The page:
Millennials prefer multiple seating options rather than a fixed desk. A dedicated co-work-like space or at the very least the ability for hot-desking should be installed. Additionally, they rank the freedom to work from other locations quite far up on their requirements, so be sure to allow the opportunity for them to pick up their laptop and work elsewhere when it’s needed. Trust in your employees helps to create a more positive working environment and leads to a happier workforce, which is a necessity for retaining millennials.
43% of millennials envision leaving their job within 2 years. They can be distrusting of company leaders and have a wealth of choices when it comes to employment, so to attract and retain millennials in the workforce, company ethics should be top of the agenda – honesty, encouragement and motivation are key for millennials.
Millennials will be more likely to engage in their work if they receive ample coaching. Management needs to be available to their team members, so they feel that they can address issues quickly and help them to stay focused on their goals. Remember, millennials don’t like any ambiguity with tasks, so it’s important to give them regular opportunities to discuss problems.
The digital generation has grown up with fast access to the internet and as such, have relied on this platform to learn and develop their skills from a young age. But the digital sphere evolves quickly, and every day there’s a new training or skills development opportunity. Ensure you’re keeping up to date with the latest and greatest learning opportunities to keep them engaged. It might also be a good idea to buddy them up with colleagues from another generation, such as Baby Boomers or Gen X, so that they can learn skills and values from each other. You don’t want to alienate your existing workforce.
We’re not just talking pool tables and salad bars! These perks might draw a millennial in during the first instance, but might not be enough to make them stay. Delve deeper into their desires. For example, in the US, it’s reported that nature-loving millennials are moving out of the city into more leafy suburban areas that give them access to cheaper house prices, so offering a contribution towards commute costs would be an attractive and competitive benefit.
Additionally, unlimited holidays are becoming popularised in the UK, with employers finding that allowing their staff to take as many holidays as and when they want, rather than the annual fixed 28 days leads to a more productive workforce:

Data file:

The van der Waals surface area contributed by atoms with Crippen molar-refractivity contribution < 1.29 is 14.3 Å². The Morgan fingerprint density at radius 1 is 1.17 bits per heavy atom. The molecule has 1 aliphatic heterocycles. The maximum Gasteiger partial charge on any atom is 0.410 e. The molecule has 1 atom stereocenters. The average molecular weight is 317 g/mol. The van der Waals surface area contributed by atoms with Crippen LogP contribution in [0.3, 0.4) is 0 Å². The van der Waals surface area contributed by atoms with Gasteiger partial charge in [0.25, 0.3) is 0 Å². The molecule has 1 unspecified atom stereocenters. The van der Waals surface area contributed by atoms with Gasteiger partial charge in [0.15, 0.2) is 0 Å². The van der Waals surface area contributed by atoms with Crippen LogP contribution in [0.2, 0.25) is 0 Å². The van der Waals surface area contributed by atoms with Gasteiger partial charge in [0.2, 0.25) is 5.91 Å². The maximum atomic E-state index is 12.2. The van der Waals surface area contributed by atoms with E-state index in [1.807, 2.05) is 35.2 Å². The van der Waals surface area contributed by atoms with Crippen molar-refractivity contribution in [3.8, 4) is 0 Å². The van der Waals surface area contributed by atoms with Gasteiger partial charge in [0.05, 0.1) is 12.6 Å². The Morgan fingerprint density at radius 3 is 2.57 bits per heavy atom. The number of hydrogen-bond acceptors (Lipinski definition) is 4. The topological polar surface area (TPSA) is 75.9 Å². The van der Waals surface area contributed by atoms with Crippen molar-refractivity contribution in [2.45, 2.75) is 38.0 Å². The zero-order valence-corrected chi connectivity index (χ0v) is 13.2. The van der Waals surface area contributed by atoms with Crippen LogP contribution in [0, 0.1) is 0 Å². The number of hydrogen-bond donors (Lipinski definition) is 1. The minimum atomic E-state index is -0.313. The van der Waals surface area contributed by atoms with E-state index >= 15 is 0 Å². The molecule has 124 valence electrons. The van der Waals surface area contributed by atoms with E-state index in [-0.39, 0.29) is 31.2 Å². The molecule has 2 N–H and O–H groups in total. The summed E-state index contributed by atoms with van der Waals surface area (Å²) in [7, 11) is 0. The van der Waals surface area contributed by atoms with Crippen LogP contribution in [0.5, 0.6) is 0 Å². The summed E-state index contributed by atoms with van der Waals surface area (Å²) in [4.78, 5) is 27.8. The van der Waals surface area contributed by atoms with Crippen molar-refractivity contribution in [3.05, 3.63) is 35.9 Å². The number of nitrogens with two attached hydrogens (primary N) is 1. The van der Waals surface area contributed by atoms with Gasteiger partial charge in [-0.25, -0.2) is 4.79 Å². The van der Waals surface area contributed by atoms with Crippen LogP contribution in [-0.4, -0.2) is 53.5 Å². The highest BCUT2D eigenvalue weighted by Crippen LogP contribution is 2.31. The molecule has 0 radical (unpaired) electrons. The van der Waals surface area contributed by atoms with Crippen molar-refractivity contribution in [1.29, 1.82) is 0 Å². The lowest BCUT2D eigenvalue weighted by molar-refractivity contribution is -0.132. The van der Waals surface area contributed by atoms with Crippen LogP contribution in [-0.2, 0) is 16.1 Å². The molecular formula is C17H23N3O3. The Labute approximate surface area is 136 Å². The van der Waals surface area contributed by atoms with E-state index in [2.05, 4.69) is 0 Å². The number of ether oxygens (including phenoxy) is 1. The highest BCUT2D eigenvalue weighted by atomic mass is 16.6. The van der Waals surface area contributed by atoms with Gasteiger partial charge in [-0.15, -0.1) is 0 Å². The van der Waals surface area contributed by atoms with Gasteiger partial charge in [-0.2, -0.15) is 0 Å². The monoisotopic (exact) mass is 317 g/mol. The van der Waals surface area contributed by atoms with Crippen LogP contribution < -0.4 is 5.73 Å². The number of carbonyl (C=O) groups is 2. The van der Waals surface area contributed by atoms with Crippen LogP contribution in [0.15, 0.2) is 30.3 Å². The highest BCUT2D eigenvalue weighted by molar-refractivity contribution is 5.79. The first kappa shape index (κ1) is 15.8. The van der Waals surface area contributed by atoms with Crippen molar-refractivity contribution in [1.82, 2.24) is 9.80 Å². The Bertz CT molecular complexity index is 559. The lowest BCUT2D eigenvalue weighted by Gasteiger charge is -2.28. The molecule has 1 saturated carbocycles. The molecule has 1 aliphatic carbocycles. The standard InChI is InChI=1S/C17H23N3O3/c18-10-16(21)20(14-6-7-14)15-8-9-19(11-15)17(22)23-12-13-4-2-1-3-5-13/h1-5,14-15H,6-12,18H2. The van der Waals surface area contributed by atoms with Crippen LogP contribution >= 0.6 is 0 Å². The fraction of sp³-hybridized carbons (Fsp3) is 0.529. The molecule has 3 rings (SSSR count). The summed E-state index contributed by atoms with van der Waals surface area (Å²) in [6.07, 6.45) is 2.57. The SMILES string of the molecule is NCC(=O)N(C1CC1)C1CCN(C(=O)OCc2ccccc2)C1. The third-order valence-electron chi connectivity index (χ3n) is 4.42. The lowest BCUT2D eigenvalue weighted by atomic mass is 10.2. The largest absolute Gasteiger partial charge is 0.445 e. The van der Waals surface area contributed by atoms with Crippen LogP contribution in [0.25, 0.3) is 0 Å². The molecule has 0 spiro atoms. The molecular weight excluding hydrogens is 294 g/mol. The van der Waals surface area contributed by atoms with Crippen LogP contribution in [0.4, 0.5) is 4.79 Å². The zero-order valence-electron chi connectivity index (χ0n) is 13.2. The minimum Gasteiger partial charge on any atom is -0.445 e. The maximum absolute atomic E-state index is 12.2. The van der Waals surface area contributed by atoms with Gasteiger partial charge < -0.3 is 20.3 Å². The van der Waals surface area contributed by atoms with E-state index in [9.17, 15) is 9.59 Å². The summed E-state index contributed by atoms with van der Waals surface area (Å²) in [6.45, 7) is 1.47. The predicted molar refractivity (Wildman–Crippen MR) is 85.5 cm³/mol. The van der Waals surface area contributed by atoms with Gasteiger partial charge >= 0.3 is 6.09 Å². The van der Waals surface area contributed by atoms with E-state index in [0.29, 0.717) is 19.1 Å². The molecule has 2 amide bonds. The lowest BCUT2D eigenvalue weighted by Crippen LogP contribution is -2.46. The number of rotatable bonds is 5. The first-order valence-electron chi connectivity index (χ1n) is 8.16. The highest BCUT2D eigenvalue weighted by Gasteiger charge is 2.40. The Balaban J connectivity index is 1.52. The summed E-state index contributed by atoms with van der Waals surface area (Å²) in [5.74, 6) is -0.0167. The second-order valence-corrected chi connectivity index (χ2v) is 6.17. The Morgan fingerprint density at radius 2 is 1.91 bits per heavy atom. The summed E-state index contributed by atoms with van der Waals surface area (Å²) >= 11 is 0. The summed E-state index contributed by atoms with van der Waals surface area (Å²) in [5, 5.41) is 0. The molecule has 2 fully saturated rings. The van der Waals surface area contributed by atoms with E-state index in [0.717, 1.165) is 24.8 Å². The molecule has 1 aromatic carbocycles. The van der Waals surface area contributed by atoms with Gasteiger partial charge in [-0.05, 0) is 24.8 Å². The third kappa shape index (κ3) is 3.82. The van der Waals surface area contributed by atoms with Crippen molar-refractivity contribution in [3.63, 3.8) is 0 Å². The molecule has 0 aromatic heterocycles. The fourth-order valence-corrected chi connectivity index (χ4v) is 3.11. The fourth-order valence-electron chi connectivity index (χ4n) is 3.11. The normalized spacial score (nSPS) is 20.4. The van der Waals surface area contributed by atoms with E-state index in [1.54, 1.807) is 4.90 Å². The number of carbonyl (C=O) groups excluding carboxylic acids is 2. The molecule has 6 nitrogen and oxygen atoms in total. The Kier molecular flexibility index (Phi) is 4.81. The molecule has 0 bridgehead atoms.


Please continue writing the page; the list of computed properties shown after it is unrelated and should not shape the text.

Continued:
The freedom to have working hours that fit in with their idea of the perfect work/life balance. It’s expected that 37% of millennials will only stay in a job at an SME for 3-5 years, with 32% claiming that they would leave a job if they felt it didn’t provide them with a good work/life balance. Consider what’s valuable to them – such as the variables listed above – and regularly take the steps to ensure they feel that their work/life balance is even.
Your Hiring Process
Gone are the days when a recruitment agency or job advertisement would be enough to invite numerous CVs and applications. Nowadays, companies must come up with compelling, attractive and unique ways to hire talent and ensure they’re promoting jobs in the right places. According to Your Ready Business:
- 57% of millennials use job search engines to find what they’re looking for, and only 19% of SMEs advertise on them
- 31% of millennials search LinkedIn for jobs, and only 19% of SMEs advertise jobs there
- 51% of millennials search company websites, but 26% of SMEs don’t have one
To attract this talent, improving online visibility and actively using community-based platforms as part of the recruitment process is vital.
Millennials are concerned with work/life balance, positive culture, and require a high interest in their work in order to stay with a company. A company needs to offer work perks, such as flexible working hours, clever technology and giving workers the freedom to be more responsible. Adapting processes, listening to what employees want and continuously improving might stop the talent being poached.
If You Build It, They Will Come
As a company wanting to attract millennial talent, it’s important to adopt an “if you build it they will come” mentality. You need to adapt both the physical working space into a more fluid and dynamic area and update the working culture to create an environment that allows them to nourish their skills and feed their creativity in a safe and motivating workplace. You might even find that reviewing your company processes and workspace has a positive impact across the wider business, leading to improved productivity and a more positive company culture.
Perhaps you’re a start-up or entrepreneur in need of office space? Have you outgrown your bedroom? Consider renting a space from Easy Offices. It’s fast, free and easy to search over 1,700 UK locations to find your future workspace. We’ll advise you on availability, pricing and offers and help you to achieve the perfect space in which to attract your growing workforce. Discover more on Easy Offices.